Suitable Food for Small Dog Breeds

With a puppy food purchase for small dog breeds, it depends mainly on the quality of ingredients. A sufficient supply of protein and calcium must be guaranteed, as well as the simple digestion quality of the feed. For example, digestible crude protein is only digested to a percentage of up to 70%. Chemical additives, sugar or even artificial flavours, do not belong in a high-quality puppy food and should be avoided.

Larger Puppy Nutrition

Puppy Food for Larger Dog Breeds

Large dog breeds require different diets compared to smaller dogs due to their growth rate. With this growth rate, a dog can hold up to 18 months constant and therefore requires a well thought-out puppy food. For example, in a Great Dane, they have around a 24-month growth phase. An over intake of energy sources would therefore be completely wrong and can only lead to bone malformation.

High quality puppy food for large dog breeds is packed with all the essential nutrients your dog needs for perfect growth. Calcium supplements are not recommended, as it can inhibit the absorption of zinc, phosphorus, iron and copper. This in turn leads to a lack of minerals and can cause a discomfort for your dog.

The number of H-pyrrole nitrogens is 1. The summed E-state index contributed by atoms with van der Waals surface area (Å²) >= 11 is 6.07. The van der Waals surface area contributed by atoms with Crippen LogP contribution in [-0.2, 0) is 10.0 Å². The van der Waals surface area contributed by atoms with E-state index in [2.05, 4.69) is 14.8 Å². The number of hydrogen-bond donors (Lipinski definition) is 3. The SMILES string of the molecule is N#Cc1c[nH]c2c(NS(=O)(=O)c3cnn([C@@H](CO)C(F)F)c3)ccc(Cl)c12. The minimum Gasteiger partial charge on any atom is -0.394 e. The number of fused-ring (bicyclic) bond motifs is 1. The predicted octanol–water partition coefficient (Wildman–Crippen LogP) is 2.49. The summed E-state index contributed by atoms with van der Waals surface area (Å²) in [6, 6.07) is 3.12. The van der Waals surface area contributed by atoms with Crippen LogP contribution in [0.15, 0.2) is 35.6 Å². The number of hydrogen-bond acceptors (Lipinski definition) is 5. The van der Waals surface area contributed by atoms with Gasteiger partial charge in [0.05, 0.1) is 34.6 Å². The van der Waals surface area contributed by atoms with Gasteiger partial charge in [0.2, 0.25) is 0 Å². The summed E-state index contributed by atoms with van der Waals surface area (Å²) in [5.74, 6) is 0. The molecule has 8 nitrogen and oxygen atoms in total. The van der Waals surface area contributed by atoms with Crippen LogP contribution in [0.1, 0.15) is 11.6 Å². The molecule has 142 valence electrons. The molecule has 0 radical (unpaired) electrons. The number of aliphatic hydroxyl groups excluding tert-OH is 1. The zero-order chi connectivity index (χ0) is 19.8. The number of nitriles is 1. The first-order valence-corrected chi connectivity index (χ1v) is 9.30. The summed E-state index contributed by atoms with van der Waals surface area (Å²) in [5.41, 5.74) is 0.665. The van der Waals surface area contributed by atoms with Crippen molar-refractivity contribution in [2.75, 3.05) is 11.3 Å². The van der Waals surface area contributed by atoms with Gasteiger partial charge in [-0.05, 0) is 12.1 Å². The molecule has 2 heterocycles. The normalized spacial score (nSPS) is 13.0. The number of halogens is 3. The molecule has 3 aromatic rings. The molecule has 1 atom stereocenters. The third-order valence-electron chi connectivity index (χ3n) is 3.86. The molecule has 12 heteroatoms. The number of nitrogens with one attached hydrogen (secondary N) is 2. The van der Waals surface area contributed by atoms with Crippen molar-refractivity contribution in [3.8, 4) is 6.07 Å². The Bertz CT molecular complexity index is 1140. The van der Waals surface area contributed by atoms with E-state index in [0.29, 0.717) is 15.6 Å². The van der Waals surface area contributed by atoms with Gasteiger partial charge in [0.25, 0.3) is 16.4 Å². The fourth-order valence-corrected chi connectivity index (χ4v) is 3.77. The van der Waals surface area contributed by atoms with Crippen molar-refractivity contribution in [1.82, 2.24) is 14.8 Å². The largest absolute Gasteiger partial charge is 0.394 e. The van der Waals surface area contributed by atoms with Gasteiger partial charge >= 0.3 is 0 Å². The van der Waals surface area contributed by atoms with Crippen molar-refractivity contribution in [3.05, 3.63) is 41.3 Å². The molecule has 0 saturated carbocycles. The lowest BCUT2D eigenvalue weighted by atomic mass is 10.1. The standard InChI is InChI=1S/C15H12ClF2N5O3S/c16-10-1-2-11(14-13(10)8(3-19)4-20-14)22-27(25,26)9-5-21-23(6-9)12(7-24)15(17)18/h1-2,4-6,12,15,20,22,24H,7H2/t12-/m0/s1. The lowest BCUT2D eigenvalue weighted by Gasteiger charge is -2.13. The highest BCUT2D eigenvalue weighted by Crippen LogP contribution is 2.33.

If you choose a cheap food for financial reasons, you should definitely resort to a specialist puppy food. Otherwise, the risk of nutritional shortages, can’t be excluded. For high-quality dog ​​food (and we do not mean the brands you see on TV!) you can provide adult food to your puppy. Often, these manufacturers have no special puppy food, as it is simply not necessary. As already stated, there is no rabbit in the wild which has written on it “only suitable for puppies”!